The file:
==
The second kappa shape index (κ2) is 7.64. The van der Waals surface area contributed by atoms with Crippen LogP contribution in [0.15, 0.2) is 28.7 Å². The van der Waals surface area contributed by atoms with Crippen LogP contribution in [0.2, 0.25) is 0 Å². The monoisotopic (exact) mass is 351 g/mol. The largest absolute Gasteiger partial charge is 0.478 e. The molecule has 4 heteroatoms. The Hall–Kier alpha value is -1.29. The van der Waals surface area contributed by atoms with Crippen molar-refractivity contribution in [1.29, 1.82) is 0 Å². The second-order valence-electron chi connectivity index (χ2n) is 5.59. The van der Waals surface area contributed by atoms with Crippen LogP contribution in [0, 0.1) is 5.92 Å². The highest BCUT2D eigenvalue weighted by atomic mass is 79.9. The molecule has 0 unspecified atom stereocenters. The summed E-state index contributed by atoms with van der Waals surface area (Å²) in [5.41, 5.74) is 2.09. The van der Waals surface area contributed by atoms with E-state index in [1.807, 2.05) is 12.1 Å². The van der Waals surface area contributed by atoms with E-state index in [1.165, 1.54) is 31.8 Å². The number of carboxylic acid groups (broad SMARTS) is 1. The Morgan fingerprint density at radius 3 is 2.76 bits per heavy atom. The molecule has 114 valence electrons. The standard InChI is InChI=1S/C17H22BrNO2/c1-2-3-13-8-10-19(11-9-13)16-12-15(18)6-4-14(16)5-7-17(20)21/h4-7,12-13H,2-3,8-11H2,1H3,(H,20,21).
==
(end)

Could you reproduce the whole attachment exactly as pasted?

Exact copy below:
The second kappa shape index (κ2) is 7.64. The van der Waals surface area contributed by atoms with Crippen LogP contribution in [0.15, 0.2) is 28.7 Å². The van der Waals surface area contributed by atoms with Crippen LogP contribution in [0.2, 0.25) is 0 Å². The monoisotopic (exact) mass is 351 g/mol. The largest absolute Gasteiger partial charge is 0.478 e. The molecule has 4 heteroatoms. The Hall–Kier alpha value is -1.29. The van der Waals surface area contributed by atoms with Crippen molar-refractivity contribution in [1.29, 1.82) is 0 Å². The second-order valence-electron chi connectivity index (χ2n) is 5.59. The van der Waals surface area contributed by atoms with Crippen LogP contribution in [0, 0.1) is 5.92 Å². The highest BCUT2D eigenvalue weighted by atomic mass is 79.9. The molecule has 0 unspecified atom stereocenters. The summed E-state index contributed by atoms with van der Waals surface area (Å²) in [5.41, 5.74) is 2.09. The van der Waals surface area contributed by atoms with E-state index in [1.807, 2.05) is 12.1 Å². The van der Waals surface area contributed by atoms with E-state index in [1.165, 1.54) is 31.8 Å². The number of carboxylic acid groups (broad SMARTS) is 1. The Morgan fingerprint density at radius 3 is 2.76 bits per heavy atom. The molecule has 114 valence electrons. The standard InChI is InChI=1S/C17H22BrNO2/c1-2-3-13-8-10-19(11-9-13)16-12-15(18)6-4-14(16)5-7-17(20)21/h4-7,12-13H,2-3,8-11H2,1H3,(H,20,21).